One of the main tasks of the Parliament is to frame laws through debate and discussion on the floor of the House. However, there have been repeated instances where Bills introduced by the government have been passed without substantive discussion (For news reports, click here and here). Even where Bills are debated extensively, occasions where the government introduces changes in the Bill directly as a response to Parliamentary debate are hard to find.
One recent exception is the list of amendments introduced to the National Green Tribunal Bill, 2010 by the Minister for Environment and Forests directly in response to issues raised on the floor of the House.
The National Green Tribunal Bill, 2009 aims to set up specialised environmental courts in the country. It will hear initial complaints as well as appeals from decisions of authorities under various environmental laws. The Tribunal shall consist of both judicial and expert members. Expert members have to possess technical qualifications and expertise, and also practical experience.
The Tribunal shall hear only ‘substantial question relating to the environment’. Substantial questions are those which (a) affect the community at large, and not just individuals or groups of individuals, or (b) cause significant damage to the environment and property, or (c) cause harm to public health which is broadly measurable.
PRS in its analysis of the original (unamended) Bill, had raised the following issues (for detailed analysis, clickhere) :
In the debate on the Bill in the Lok Sabha on April 21, 2010 a number of MPs raised substantive issues with respect to the Bill. Some of the issues raised were (From the news article quoted above):
1. The Bill fell short on parameters of “scope, efficiency, and access to justice”.
2. Setting up five benches while barring the jurisdiction of courts will “create huge distance for the poor community members and tribals to seek justice”.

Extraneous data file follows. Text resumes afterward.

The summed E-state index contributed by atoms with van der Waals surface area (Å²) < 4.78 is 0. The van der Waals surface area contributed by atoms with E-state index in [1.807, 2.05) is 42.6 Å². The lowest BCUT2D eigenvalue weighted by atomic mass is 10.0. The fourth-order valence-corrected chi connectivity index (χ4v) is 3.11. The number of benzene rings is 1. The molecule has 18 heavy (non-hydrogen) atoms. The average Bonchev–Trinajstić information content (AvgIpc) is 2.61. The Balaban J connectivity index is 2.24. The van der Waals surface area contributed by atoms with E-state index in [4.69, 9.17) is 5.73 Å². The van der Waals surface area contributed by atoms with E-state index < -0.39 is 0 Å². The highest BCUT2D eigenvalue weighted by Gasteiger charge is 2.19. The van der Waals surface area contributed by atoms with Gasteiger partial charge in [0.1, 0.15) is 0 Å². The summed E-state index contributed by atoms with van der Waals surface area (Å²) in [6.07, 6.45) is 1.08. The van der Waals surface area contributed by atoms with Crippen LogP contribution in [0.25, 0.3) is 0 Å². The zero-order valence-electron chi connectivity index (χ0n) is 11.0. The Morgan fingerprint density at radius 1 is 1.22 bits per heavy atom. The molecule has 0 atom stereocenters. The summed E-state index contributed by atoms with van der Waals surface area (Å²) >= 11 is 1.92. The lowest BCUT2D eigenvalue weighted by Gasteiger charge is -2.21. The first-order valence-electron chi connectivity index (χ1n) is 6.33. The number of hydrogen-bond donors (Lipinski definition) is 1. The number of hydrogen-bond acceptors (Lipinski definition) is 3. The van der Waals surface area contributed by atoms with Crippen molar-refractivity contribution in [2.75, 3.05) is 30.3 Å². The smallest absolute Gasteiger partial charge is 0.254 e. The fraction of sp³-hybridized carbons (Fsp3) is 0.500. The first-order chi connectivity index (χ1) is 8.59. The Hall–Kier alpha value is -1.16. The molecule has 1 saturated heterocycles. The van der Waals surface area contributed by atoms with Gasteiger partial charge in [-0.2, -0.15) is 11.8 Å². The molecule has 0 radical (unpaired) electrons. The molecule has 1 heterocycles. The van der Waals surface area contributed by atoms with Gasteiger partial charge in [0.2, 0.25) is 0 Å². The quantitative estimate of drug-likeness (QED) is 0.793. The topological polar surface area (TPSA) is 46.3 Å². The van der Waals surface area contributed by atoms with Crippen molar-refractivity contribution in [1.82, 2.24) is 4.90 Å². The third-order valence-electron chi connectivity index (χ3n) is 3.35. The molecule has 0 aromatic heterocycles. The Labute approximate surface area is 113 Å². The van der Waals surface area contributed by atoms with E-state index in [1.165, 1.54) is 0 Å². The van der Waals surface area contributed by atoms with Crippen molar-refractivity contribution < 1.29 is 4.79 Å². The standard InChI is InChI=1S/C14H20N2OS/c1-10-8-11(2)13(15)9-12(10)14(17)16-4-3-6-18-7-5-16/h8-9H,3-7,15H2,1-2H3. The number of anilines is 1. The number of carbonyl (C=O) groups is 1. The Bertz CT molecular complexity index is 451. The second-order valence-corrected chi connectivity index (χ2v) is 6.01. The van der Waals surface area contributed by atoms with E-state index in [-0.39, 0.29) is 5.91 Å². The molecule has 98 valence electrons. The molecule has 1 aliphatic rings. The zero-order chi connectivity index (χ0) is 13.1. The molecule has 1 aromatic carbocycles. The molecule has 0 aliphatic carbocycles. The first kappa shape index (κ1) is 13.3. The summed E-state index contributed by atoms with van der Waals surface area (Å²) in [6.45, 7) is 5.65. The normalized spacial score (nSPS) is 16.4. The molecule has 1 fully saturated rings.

3. Offenses under the Wildlife Protection Act and the Wildlife Protection Act will not be heard by the Tribunal.
4. “Section 15 puts an embargo against [persons] other than retired Judge of Supreme Court or Chief Justices of High Court. The other clause puts 15 years of administrative experience, which would open the path for packing the Tribunal with bureaucrats of the kind who did not enforce the environment related laws in their time in service.”
The Minister acknowledged the contribution of the members by stating that: “The members have made important suggestions. Even though their exact demands may not be part of the official amendments moved by the government… but I am open to their suggestions…I will remove all objectionable clauses or sections in the proposed law and keep the window of discussion open.”
The Minister’s response
In response to these issues, the Minister Mr. Jairam Ramesh introduced 10 amendments to the Bill on April 30, 2010. Though not all the issues raised were addressed, a number of changes were made. In addition, the Minister also assured the House that issues regarding access would be addressed by the government by following a “circuit” approach for the benches of the Tribunal i.e. the benches would travel around the area within their jurisdiction to hear complaints. (To read the response, click here, page 15250)
Some of the main amendments are:
1. Now any aggrieved person can can approach the Tribunal. Earlier limited access was provided.
2. The whole Act will be operational by notification at the same time. Different provisions will not be enforced separately at different points of time.
3. There is a procedure for direct appeal to the Supreme Court from the judgement of the Tribunal.
4. The number of expert and judicial members is clearly specified.
In addition, the Minister also assured that the Selection Committee for picking the members of the Tribunal will be transparent and will ensure that members are not “a parking place for retired civil servants”.